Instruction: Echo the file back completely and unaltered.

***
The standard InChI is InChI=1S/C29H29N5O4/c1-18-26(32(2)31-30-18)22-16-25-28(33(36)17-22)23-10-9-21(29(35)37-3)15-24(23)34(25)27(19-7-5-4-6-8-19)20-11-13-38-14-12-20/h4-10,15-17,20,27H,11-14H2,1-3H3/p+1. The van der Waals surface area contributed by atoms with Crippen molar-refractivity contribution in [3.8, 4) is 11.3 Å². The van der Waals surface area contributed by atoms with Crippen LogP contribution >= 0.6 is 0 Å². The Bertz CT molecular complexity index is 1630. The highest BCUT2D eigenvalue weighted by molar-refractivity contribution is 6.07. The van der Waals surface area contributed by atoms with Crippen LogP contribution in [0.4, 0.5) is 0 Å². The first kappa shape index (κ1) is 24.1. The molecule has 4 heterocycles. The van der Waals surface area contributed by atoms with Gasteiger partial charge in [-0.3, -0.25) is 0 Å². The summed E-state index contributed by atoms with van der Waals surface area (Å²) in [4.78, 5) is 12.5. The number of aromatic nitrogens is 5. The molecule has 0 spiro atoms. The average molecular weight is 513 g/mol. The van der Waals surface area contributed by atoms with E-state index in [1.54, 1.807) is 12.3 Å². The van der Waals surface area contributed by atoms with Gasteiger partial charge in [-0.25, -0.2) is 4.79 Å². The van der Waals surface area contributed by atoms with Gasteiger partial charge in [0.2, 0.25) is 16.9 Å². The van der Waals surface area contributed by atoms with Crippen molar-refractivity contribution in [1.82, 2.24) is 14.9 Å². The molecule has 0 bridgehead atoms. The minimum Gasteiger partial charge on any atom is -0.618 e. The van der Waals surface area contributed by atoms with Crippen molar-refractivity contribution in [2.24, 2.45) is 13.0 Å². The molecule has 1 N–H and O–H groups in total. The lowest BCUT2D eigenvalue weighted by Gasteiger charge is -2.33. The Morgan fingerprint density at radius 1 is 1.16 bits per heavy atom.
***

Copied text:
The standard InChI is InChI=1S/C29H29N5O4/c1-18-26(32(2)31-30-18)22-16-25-28(33(36)17-22)23-10-9-21(29(35)37-3)15-24(23)34(25)27(19-7-5-4-6-8-19)20-11-13-38-14-12-20/h4-10,15-17,20,27H,11-14H2,1-3H3/p+1. The van der Waals surface area contributed by atoms with Crippen molar-refractivity contribution in [3.8, 4) is 11.3 Å². The van der Waals surface area contributed by atoms with Crippen LogP contribution >= 0.6 is 0 Å². The Bertz CT molecular complexity index is 1630. The highest BCUT2D eigenvalue weighted by molar-refractivity contribution is 6.07. The van der Waals surface area contributed by atoms with Crippen LogP contribution in [0.4, 0.5) is 0 Å². The first kappa shape index (κ1) is 24.1. The molecule has 4 heterocycles. The van der Waals surface area contributed by atoms with Gasteiger partial charge in [-0.3, -0.25) is 0 Å². The summed E-state index contributed by atoms with van der Waals surface area (Å²) in [4.78, 5) is 12.5. The number of aromatic nitrogens is 5. The molecule has 0 spiro atoms. The average molecular weight is 513 g/mol. The van der Waals surface area contributed by atoms with E-state index in [1.54, 1.807) is 12.3 Å². The van der Waals surface area contributed by atoms with Gasteiger partial charge in [-0.25, -0.2) is 4.79 Å². The van der Waals surface area contributed by atoms with Gasteiger partial charge in [0.2, 0.25) is 16.9 Å². The van der Waals surface area contributed by atoms with Crippen molar-refractivity contribution in [1.82, 2.24) is 14.9 Å². The molecule has 0 bridgehead atoms. The minimum Gasteiger partial charge on any atom is -0.618 e. The van der Waals surface area contributed by atoms with Crippen molar-refractivity contribution in [2.24, 2.45) is 13.0 Å². The molecule has 1 N–H and O–H groups in total. The lowest BCUT2D eigenvalue weighted by Gasteiger charge is -2.33. The Morgan fingerprint density at radius 1 is 1.16 bits per heavy atom.